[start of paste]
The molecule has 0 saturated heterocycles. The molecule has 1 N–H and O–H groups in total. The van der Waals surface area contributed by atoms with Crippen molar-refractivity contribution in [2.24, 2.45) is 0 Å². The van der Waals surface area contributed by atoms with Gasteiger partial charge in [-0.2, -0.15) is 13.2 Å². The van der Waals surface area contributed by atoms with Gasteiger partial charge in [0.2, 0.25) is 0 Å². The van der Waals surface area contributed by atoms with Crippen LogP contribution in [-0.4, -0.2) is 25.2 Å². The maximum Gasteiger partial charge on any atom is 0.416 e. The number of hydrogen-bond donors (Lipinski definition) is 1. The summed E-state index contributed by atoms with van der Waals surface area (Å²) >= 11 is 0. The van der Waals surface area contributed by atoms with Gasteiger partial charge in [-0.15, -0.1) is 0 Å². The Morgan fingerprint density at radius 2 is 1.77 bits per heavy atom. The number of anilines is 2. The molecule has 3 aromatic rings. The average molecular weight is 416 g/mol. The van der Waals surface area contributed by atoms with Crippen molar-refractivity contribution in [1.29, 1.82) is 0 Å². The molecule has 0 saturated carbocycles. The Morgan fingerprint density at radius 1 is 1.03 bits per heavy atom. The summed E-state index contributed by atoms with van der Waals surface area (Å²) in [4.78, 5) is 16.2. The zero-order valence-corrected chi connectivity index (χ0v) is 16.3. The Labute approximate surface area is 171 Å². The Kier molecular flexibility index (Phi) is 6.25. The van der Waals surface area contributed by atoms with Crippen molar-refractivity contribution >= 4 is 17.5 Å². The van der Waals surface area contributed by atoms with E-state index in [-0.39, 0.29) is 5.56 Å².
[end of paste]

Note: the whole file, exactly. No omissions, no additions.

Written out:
The molecule has 0 saturated heterocycles. The molecule has 1 N–H and O–H groups in total. The van der Waals surface area contributed by atoms with Crippen molar-refractivity contribution in [2.24, 2.45) is 0 Å². The van der Waals surface area contributed by atoms with Gasteiger partial charge in [-0.2, -0.15) is 13.2 Å². The van der Waals surface area contributed by atoms with Gasteiger partial charge in [0.2, 0.25) is 0 Å². The van der Waals surface area contributed by atoms with Crippen LogP contribution in [-0.4, -0.2) is 25.2 Å². The maximum Gasteiger partial charge on any atom is 0.416 e. The number of hydrogen-bond donors (Lipinski definition) is 1. The summed E-state index contributed by atoms with van der Waals surface area (Å²) >= 11 is 0. The van der Waals surface area contributed by atoms with Gasteiger partial charge in [-0.15, -0.1) is 0 Å². The Morgan fingerprint density at radius 2 is 1.77 bits per heavy atom. The number of anilines is 2. The molecule has 3 aromatic rings. The average molecular weight is 416 g/mol. The van der Waals surface area contributed by atoms with Crippen molar-refractivity contribution in [1.29, 1.82) is 0 Å². The molecule has 0 saturated carbocycles. The Morgan fingerprint density at radius 1 is 1.03 bits per heavy atom. The summed E-state index contributed by atoms with van der Waals surface area (Å²) in [4.78, 5) is 16.2. The zero-order valence-corrected chi connectivity index (χ0v) is 16.3. The Labute approximate surface area is 171 Å². The Kier molecular flexibility index (Phi) is 6.25. The van der Waals surface area contributed by atoms with Crippen molar-refractivity contribution >= 4 is 17.5 Å². The van der Waals surface area contributed by atoms with E-state index in [-0.39, 0.29) is 5.56 Å².